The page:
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A Prairie Village apartment is kicking out elderly renters. Experts say that happens across Kansas City

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Kenilworth Apartments in Prairie Village, Kansas, is terminating the lease of hundreds of residents.
Bek Shackelford-Nwanganga
KCUR 89.3
Kenilworth Apartments in Prairie Village, Kansas, is terminating the lease of hundreds of residents.

Under new ownership, Kenilworth Apartments is terminating the leases of hundreds of residents so it can renovate the units — before hiking rents by at least 40%.

An apartment building in Prairie Village is pushing elderly residents out of their homes in the name of renovations.

Kenilworth Apartments at 4120 W. 94th Terrace is made up of 211 units; some of its residents have lived in the community for over a decade.

The apartments were purchased by Denver-based Avanti Residential this summer. Shortly after, residents received notices saying their leases would not be renewed at the end of their current term. Following the termination of their leases, Avanti would give residents 30 days to move out.

If residents choose to reapply to Kenilworth, they would still need to vacate their unit for renovations. Residents could temporarily decide to opt out of renovations, but they’d need to pay the same amount of rent as a renovated unit — between a 40-45% increase.

Since many Kenilworth residents are on a fixed income, they worry they have no other option but to leave their homes.

Although Census data puts Johnson County’s median yearly income at almost $90,000, many residents still struggle to afford housing, according to Lindsay Hicks, vice president of development at Habitat for Humanity of Kansas City.

“There are so many individuals that are living in cost-burdened situations,” Hicks said on KCUR’s Up To Date. “Forty percent of the renters in Johnson county are spending more than 30% of their monthly income on housing. And 18% of homeowners are spending more than 30%, so there definitely is a gap for those individuals that's putting them at risk.”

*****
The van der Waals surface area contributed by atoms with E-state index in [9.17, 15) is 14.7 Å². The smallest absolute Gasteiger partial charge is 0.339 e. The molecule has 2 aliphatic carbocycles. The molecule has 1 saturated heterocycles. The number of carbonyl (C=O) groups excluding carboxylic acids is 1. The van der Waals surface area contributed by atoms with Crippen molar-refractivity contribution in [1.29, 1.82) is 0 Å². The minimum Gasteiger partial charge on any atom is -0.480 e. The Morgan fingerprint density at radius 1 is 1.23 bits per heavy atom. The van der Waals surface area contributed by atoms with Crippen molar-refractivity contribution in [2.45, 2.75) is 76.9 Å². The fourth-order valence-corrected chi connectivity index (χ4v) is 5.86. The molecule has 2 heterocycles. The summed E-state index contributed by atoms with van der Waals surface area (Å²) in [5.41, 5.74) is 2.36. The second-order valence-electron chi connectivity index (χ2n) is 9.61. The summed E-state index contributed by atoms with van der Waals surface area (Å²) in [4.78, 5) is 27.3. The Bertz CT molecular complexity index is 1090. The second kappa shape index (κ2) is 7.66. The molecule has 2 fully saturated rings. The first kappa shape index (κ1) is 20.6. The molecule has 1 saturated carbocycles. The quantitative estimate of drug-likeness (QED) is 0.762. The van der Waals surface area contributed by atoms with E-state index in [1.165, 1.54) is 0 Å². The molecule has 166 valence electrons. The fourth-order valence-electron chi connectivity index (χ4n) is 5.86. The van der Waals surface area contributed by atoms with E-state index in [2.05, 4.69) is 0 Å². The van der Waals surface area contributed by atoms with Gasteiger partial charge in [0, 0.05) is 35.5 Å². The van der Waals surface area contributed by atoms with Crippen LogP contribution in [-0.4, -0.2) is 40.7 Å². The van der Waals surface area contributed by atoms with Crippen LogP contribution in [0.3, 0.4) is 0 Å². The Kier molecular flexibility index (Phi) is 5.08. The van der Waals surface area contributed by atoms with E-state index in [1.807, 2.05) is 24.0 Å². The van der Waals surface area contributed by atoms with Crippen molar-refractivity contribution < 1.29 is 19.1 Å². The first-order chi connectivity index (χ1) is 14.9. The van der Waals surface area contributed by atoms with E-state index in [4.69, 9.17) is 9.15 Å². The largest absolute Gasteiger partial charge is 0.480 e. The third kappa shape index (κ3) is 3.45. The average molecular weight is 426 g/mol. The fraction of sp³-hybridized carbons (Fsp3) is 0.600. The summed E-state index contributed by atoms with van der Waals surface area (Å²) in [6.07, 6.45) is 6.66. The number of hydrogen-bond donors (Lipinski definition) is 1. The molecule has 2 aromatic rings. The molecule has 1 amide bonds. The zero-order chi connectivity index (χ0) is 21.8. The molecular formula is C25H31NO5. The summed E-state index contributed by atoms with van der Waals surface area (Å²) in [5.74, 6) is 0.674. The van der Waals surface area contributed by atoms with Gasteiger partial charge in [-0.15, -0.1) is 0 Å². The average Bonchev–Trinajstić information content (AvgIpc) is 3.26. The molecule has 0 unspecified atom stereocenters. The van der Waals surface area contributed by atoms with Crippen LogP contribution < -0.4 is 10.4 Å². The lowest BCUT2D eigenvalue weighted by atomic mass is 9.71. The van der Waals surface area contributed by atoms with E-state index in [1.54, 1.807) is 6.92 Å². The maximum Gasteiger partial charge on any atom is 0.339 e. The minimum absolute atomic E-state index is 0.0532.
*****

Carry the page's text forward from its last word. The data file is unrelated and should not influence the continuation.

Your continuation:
Hicks says “affordable housing” means that person should not have to spend more than 30% of their income on rent.

Habitat for Humanity of Kansas City recently carried out a study on housing in the area, and Hicks says they found almost half of the people who work in Johnson County can’t afford to live there.

“Forty percent of the total jobs in Johnson County fall within the category of making between $25,000 and $35,000 per year,” Hicks said. “And so those individuals, there's nowhere for them to live in Johnson County simply because there aren't any units that they can afford.”

At Kenilworth, Avanti Residential will be spending around $30,000 per unit on renovations. Hicks says that rent hikes are almost unavoidable when renovations happen, but in this case, the increases should not nearly have been as high.

“Rents are going to increase. Same with the cost of purchasing homes, as of course you've seen that that's increased significantly in Johnson County,” Hicks said. “But there are things we can put in place to protect individuals that are low to moderate income to enable them to be able to safely stay in their homes.”

According to the Shawnee Mission Post, higher rent is why Judy Budihas, one of Kenilworth’s elderly residents, will have to move out of her unit permanently after her lease term ends on Oct. 18. Budhias has lived in the complex for three years, and loved her community and her neighbors. But her rent for a studio apartment would rise from $704 a month to $994, which she couldn’t afford on her fixed income.

“It’s just a situation that I’ve had to accept,” Budihas told Shawnee Mission Post. “I hate this. I hate that I have to move. I loved it here, but it’s not going to be the place I moved into [after renovations]. It’s going to be a totally different atmosphere.”

Brenda Gammie, senior vice president at Avanti, said in a statement that the rent increases imposed at Kenilworth seem drastic because the apartment complex is out-of-date and not well maintained, so units were previously listed under market price.

Hicks disagrees, and says that regardless of Kenilworth’s state when Avanti acquired it, the new owners should have made sure not to force out elderly and low income residents.

“We really are putting them at risk, especially given, you know, the circumstance that they're in,” Hicks said. “And with all the development that's going on in Johnson county, you know, mostly luxury apartments and, and luxury type units, we just aren't coinciding with building enough affordable units that are decent affordable units for families and for our aging individuals that need a little bit more of an affordable unit. We're just not doing both. We're just really focusing on the high end.”

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Bek Shackelford-Nwanganga reports on health disparities in access and health outcomes in both rural and urban areas.
As a producer for Up To Date, my goal is to inform our audience by curating interesting and important conversations with reliable sources and individuals directly affected by a topic or issue. I strive for our program to be a place that hosts impactful conversations, providing our audience with greater knowledge, intrigue, compassion and entertainment. Contact me at elizabeth@kcur.org or on Twitter at @er_bentley_ruiz.
As a host and contributor at KCUR, I seek to create a more informed citizenry and richer community. I want to enlighten and inspire our audience by delivering the information they need with accuracy and urgency, clarifying what’s complicated and teasing out the complexities of what seems simple. I work to craft conversations that reveal realities in our midst and model civil discourse in a divided world. Follow me on Twitter @ptsbrian or email me at brian@kcur.org.
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